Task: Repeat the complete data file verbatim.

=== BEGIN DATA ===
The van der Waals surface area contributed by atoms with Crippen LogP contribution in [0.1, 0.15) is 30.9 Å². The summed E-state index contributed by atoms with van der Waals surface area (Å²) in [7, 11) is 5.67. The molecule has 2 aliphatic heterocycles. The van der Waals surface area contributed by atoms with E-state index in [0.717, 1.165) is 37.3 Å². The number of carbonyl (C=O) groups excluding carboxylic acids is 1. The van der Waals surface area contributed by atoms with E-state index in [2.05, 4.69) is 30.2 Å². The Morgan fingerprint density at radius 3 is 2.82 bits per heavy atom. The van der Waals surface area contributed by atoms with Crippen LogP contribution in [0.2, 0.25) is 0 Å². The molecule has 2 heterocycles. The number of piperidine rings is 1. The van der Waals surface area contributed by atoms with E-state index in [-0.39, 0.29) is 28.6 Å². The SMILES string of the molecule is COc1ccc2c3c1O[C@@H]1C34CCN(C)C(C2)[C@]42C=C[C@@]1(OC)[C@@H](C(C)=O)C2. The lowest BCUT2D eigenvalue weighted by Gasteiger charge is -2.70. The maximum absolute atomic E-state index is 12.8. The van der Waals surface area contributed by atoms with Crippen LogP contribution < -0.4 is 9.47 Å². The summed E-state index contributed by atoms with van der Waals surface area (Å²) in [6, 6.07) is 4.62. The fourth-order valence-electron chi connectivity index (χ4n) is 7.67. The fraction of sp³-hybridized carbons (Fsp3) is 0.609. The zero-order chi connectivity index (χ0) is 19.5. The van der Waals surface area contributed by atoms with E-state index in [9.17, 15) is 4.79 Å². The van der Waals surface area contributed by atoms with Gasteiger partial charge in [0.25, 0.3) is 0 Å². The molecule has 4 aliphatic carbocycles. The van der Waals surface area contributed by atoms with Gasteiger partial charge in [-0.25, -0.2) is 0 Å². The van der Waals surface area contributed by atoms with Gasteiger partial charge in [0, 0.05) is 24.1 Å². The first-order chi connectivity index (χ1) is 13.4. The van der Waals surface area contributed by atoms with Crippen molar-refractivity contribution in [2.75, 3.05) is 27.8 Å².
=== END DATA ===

The van der Waals surface area contributed by atoms with Crippen LogP contribution in [0.1, 0.15) is 30.9 Å². The summed E-state index contributed by atoms with van der Waals surface area (Å²) in [7, 11) is 5.67. The molecule has 2 aliphatic heterocycles. The van der Waals surface area contributed by atoms with E-state index in [0.717, 1.165) is 37.3 Å². The number of carbonyl (C=O) groups excluding carboxylic acids is 1. The van der Waals surface area contributed by atoms with E-state index in [2.05, 4.69) is 30.2 Å². The Morgan fingerprint density at radius 3 is 2.82 bits per heavy atom. The van der Waals surface area contributed by atoms with Crippen LogP contribution in [0.2, 0.25) is 0 Å². The molecule has 2 heterocycles. The number of piperidine rings is 1. The van der Waals surface area contributed by atoms with E-state index in [-0.39, 0.29) is 28.6 Å². The SMILES string of the molecule is COc1ccc2c3c1O[C@@H]1C34CCN(C)C(C2)[C@]42C=C[C@@]1(OC)[C@@H](C(C)=O)C2. The lowest BCUT2D eigenvalue weighted by Gasteiger charge is -2.70. The maximum absolute atomic E-state index is 12.8. The van der Waals surface area contributed by atoms with Crippen LogP contribution < -0.4 is 9.47 Å². The summed E-state index contributed by atoms with van der Waals surface area (Å²) in [6, 6.07) is 4.62. The fourth-order valence-electron chi connectivity index (χ4n) is 7.67. The fraction of sp³-hybridized carbons (Fsp3) is 0.609. The zero-order chi connectivity index (χ0) is 19.5. The van der Waals surface area contributed by atoms with E-state index in [9.17, 15) is 4.79 Å². The van der Waals surface area contributed by atoms with Gasteiger partial charge in [0.25, 0.3) is 0 Å². The molecule has 4 aliphatic carbocycles. The van der Waals surface area contributed by atoms with Gasteiger partial charge in [-0.25, -0.2) is 0 Å². The van der Waals surface area contributed by atoms with Gasteiger partial charge in [0, 0.05) is 24.1 Å². The first-order chi connectivity index (χ1) is 13.4. The van der Waals surface area contributed by atoms with Crippen molar-refractivity contribution in [2.75, 3.05) is 27.8 Å².